FEMA Leads Whole Community Response Efforts For Hurricane Dorian
Hurricane Dorian continues advancing north and, this morning, the storm made landfall in the Outer Banks of North Carolina. North Carolina and Virginia are likely to experience continued severe weather with high winds, torrential rain and flash flooding throughout the day. Remember: Stay out of floodwaters – Turn Around, Don’t Drown! If you evacuated, do not try to return home until your local officials say it is safe to return. FEMA is moving resources as the situation changes and remains coordinated with our state and federal partners ready, to respond where needed.STAY ALERT AND FOLLOW INSTRUCTIONS OF OFFICIALS IN NORTH CAROLINA AND VIRGINIA
Mandatory and voluntary evacuation orders remain in effect along the coastal areas and barrier islands of North Carolina and Virginia.
There is a risk of tornadoes as Dorian’s bands pass over the region. If a tornado warning is issued in your area, go to a basement or room with no windows. Mobile homes are not a safe place to shelter.
Your state and local officials will have the most up-to-date information on evacuation orders, shelter locations and other storm updates.
Visit VAemergency.gov for safety tips, severe weather alerts and more.
Visit VAemergency.gov for safety tips, severe weather alerts and more.All shelters managed by the Red Cross are accessible for people who have disabilities (including those who are deaf, blind, use a wheelchair, or have a service animal). Residents with an acute medical need (a medical need that would require a trip to the hospital) are encouraged to go to a medical shelter for assistance. Visit FEMA.gov/Hurricane-Dorian for additional tips and resources.
Even if it looks like the storm has subsided, do not return until told it is safe to do so by local authorities. Flooding remains a concern. Remember: Turn Around, Don’t Drown! Avoid floodwaters as they may contain raw sewage, sharp objects and/or downed power lines. Avoid walking near or driving over downed power lines. Consider all power lines energized and dangerous. Photograph or take video of any damage before you start cleaning up. If your property was damaged, contact your insurance company and file a claim.FEMA, FEDERAL AGENCIES REMAIN FOCUSED ON DORIAN
More than 7,000 federal responders, including the National Guard, FEMA employees, and our federal partners, nonprofits and private sector, are in place and ready to support.
Should the states need any federal support, we stand ready to help.
More than 10,000 workers are positioned to restore power in areas affected by Dorian as soon as the storm clears. There are 80 high water vehicles at pre-staged Fort Bragg for water rescue, if needed.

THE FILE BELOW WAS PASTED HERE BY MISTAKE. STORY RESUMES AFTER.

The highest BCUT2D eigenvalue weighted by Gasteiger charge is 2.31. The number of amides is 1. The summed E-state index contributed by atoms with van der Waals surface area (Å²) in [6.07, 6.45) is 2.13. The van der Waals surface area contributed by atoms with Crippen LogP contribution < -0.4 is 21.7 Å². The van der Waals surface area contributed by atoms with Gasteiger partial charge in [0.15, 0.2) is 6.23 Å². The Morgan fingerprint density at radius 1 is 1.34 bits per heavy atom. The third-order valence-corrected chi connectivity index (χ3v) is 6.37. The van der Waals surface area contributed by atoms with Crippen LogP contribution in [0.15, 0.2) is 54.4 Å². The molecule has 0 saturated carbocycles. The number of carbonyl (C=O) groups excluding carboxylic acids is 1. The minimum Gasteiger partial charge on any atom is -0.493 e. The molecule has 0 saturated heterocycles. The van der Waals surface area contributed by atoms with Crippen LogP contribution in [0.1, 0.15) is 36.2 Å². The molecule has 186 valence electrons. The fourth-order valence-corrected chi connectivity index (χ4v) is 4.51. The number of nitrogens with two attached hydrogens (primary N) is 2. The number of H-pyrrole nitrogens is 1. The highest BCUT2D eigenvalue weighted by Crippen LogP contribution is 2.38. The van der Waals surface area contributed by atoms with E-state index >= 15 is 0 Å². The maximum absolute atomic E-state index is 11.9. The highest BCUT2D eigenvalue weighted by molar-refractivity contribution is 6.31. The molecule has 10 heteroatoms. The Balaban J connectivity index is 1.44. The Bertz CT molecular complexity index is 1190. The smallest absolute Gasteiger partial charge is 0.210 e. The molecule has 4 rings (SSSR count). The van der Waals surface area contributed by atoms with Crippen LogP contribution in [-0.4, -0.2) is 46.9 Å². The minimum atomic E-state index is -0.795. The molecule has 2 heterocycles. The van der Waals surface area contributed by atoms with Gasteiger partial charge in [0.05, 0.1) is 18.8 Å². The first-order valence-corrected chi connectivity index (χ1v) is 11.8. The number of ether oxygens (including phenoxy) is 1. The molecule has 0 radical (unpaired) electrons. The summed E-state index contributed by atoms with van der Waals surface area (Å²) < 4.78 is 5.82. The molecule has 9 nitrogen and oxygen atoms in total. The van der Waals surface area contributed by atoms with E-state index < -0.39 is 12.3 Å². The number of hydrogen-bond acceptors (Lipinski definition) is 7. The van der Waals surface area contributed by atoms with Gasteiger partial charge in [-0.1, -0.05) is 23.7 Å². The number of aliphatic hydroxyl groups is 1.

The U.S. Army Corps of Engineers has deployed personnel including debris clearance staff, route opening engineers and temporary power teams in Georgia, North Carolina and South Carolina. The Corps is monitoring water inundation in the Carolinas.
The U.S. Army Corps of Engineers has deployed personnel including debris clearance staff, route opening engineers and temporary power teams in Georgia, North Carolina and South Carolina. The Corps is monitoring water inundation in the Carolinas.The Red Cross is coordinating to support evacuation centers with over 1,900 trained volunteers; more than 5,000 people were in 98 shelters in North and South Carolina. The Salvation Army is providing meals, water and snacks to evacuees and has mobile kitchens on standby.
The governor of Florida requested a major disaster declaration for federal reimbursement to local and state government for emergency protective measures. That request is under review. President Trump approved emergency declarations for Florida, Georgia, South Carolina, including the Catawba Indian Nation, the Seminole Tribe of Florida, and North Carolina, to include the Eastern Band of Cherokee Indians. The emergency declarations allow for direct federal assistance for emergency and life-safety actions taken.USAID ON AID TO THE BAHAMAS
We extend condolences to those who have lost loved ones and to the affected communities. Led by USAID, the U.S is providing humanitarian assistance, search & rescue, and other disaster response support at the request of the Bahamian government as well as assisting U.S. citizens in the affected areas. USAID deployed search and rescue members from the Los Angeles County Fire Department and Fairfax County Urban Search and Rescue to The Bahamas. These teams – each comprising 57 people and four canines – will be conducting search and rescue missions, and other critical operations. These teams also have agreements with FEMA as part of the National Urban Search and Rescue system. The U.S. Coast Guard immediately deployed ships and helicopters to evacuate severely injured individuals from Abaco and Grand Bahama islands. U.S. Customs and Border Protection also deployed rotary and fixed wing aircraft to assist with evacuation and relief efforts. USAID is airlifting emergency supplies from Miami to be distributed through the Bahamian government’s National Emergency Management Agency. Visit cidi.org for information on how the public can support relief in the Bahamas.